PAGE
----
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For Over 100 Years
We at Adams County Nursery recognize the significance of the contributions of previous generations who worked to build a company set in sound business principles, and we strive to continue our tradition of quality products with a commitment to customer service.
The use of clonal rootstocks for apples began in the mid-1900s. Selections from the East Malling Research Station, Kent, England, were introduced to commercial fruit production as a means to control tree vigor, promote early fruiting and improve tree effi ciency. The widespread acceptance of this technology led the way for rootstock breeding in the United States, Poland and the former Soviet Union. The M and EMLA rootstocks from East Malling, the Bud rootstocks from the former Soviet Union and more recently, the G rootstocks from Geneva, New York, have become the most commonly used rootstocks for apple production in the United States and throughout the world.
A most dwarfing rootstock we currently offer, Bud 9 produces a tree typically smaller than M-9, though some northern/colder districts have observed vigor much closer to M–9. Bud 9 is very winter hardy, resistant to collar rot and somewhat less susceptible to fire blight than M–9. Tree support is recommended when using this rootstock.
A dwarfing rootstock, ideal for high density plantings. M–9 (337) is a virus certified clone of the original Malling 9 and has been used successfully throughout the world. Trees on M–9 (337) are very precocious and tolerant of a wide range of soil and climate conditions. Due to the poor anchorage of this rootstock, tree support is essential in establishing trees.
Nic®29 originated in Belgium and is one of the more vigorous clones of the M-9 series. This root establishes a more developed root system in the nursery, making it a good choice for replant sites or for combining with scions that require more vigor. Fire blight susceptibility similar to other M-9 clones.
GENEVA® 11 (G-11)
Developed from a cross of Malling 26 and Robusta 5, G-11 produces a tree similar in size to M-9 (337). Shows higher yield effi ciency than EMLA 26 and similar to M-9. It has moderately high resistance to fire blight, good resistance to Phytophthora root rot, but is not resistant to woolly apple aphids. It does not express the virus sensitivity of G-16.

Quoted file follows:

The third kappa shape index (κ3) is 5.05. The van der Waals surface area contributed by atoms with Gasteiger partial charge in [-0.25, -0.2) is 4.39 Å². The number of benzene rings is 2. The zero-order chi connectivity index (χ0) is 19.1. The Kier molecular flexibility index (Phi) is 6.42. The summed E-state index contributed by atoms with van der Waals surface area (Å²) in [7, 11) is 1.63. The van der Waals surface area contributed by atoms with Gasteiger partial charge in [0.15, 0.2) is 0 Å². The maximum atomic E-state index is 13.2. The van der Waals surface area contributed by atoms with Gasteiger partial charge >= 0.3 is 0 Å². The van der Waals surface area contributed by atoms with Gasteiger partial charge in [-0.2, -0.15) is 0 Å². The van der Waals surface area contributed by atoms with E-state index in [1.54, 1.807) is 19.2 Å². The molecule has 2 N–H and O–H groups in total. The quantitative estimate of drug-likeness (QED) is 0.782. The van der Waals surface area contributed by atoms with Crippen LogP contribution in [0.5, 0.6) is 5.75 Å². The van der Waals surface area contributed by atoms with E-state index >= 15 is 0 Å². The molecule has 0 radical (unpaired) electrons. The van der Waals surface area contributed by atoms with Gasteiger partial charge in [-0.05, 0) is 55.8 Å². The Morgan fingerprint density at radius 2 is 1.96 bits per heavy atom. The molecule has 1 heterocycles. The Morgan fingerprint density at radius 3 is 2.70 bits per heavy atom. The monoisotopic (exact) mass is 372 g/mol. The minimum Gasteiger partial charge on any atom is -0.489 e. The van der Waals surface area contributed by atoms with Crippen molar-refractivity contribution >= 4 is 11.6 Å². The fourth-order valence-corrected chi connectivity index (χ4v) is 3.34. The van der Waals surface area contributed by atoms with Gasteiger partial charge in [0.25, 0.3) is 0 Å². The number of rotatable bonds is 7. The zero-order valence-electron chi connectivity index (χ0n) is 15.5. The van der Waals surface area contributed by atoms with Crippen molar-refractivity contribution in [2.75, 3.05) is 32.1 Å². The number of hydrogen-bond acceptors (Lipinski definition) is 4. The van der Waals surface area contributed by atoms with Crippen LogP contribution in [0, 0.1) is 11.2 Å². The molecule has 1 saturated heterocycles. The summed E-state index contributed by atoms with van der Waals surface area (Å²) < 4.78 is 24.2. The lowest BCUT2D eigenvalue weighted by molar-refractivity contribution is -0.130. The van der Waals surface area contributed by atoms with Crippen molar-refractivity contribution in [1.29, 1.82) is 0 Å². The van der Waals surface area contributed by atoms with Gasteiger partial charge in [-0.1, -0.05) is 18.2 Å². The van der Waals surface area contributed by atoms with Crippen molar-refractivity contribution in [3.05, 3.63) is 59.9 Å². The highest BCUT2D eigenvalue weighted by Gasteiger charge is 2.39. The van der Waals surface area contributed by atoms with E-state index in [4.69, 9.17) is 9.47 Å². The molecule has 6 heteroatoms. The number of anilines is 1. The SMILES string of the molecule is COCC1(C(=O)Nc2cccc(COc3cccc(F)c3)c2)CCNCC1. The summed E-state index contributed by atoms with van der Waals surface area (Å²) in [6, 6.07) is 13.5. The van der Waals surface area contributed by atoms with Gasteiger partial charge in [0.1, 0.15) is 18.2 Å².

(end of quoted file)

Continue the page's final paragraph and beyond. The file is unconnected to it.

GENEVA® 16 (G.16)
A dwarfing rootstock developed from a 1981 cross of Ottawa 3 and Malus Floribunda. G-16 produces a tree similar in size to trees on M–9 clones. Its desirable characteristics include high yield efficiency and resistance to burrknots and root suckers. G-16 shows strong resistance to fire blight and some tolerance to apple replant disease. Due to virus sensitivity, G-16 is available only with certain scion combinations.
GENEVA® 41 (G-41)
Developed by Cornell University in Geneva, NY, G-41 is also similar in size to M-9. This root has very high resistance to fire blight and woolly apple aphids. G-41 is a hardy root and does very well on replant sites. It has proven to grow a productive tree with good fruit size and quality.
GENEVA® 935 (G-935)
Also developed as part of the Geneva program, G-935 is closer to EMLA 26 in vigor. The root expresses the same high resistance to fire blight and replant disease, but is not considered risistant to woolly apple aphids. Tree is hardy and productive with little incidence of rootsuckering.
M–9/EMLA 111 INTERSTEM
The interstem M–9 / EMLA 111 produces intermediate trees similar to EMLA 26. Advantages include a well anchored, collar rot-resistant EMLA 111 tree, with the dwarfi ng and precocity of the M–9 interstem.
Ideal for high density plantings, EMLA 26 produces a dwarf tree between M–9 and EMLA 7. Free standing on strong soils, EMLA 26 usually requires staking on less fertile sites. EMLA 26 does not tolerate wet feet and is susceptible to fire blight and woolly apple aphids.
The most widely planted freestanding semi-dwarf rootstock. EMLA 7 trees exhibit an open spreading-type growth similar to peach trees in size. The trees are well anchored, hardy and size fruit well in a dry season. EMLA 7 has a tendency to rootsucker.
Somewhat larger than EMLA 7, the EMLA 106 is better anchored. Resistant to woolly aphids, it seldom rootsuckers and performs best on dry sites. It is extremely susceptible to collar rot and should not be planted in wet sites or heavy clay soils.
A vigorous semi-dwarf, EMLA 111 produces a tree somewhat larger than EMLA 106. Trees are well anchored, resistant to collar rot and woolly aphids. A good selection for heavy, poorly drained soils.
Another of the Budagovski rootstock series, BUD 118 produces a vigorous tree, similar in size to EMLA 111. This rootstock is winter hardy, resistant to collar rot and adaptable to a wide range of soil types. Bud 118 is considered more precocious than EMLA 111 and although freestanding, Bud 118 does not anchor as well as EMLA 106 or EMLA 111.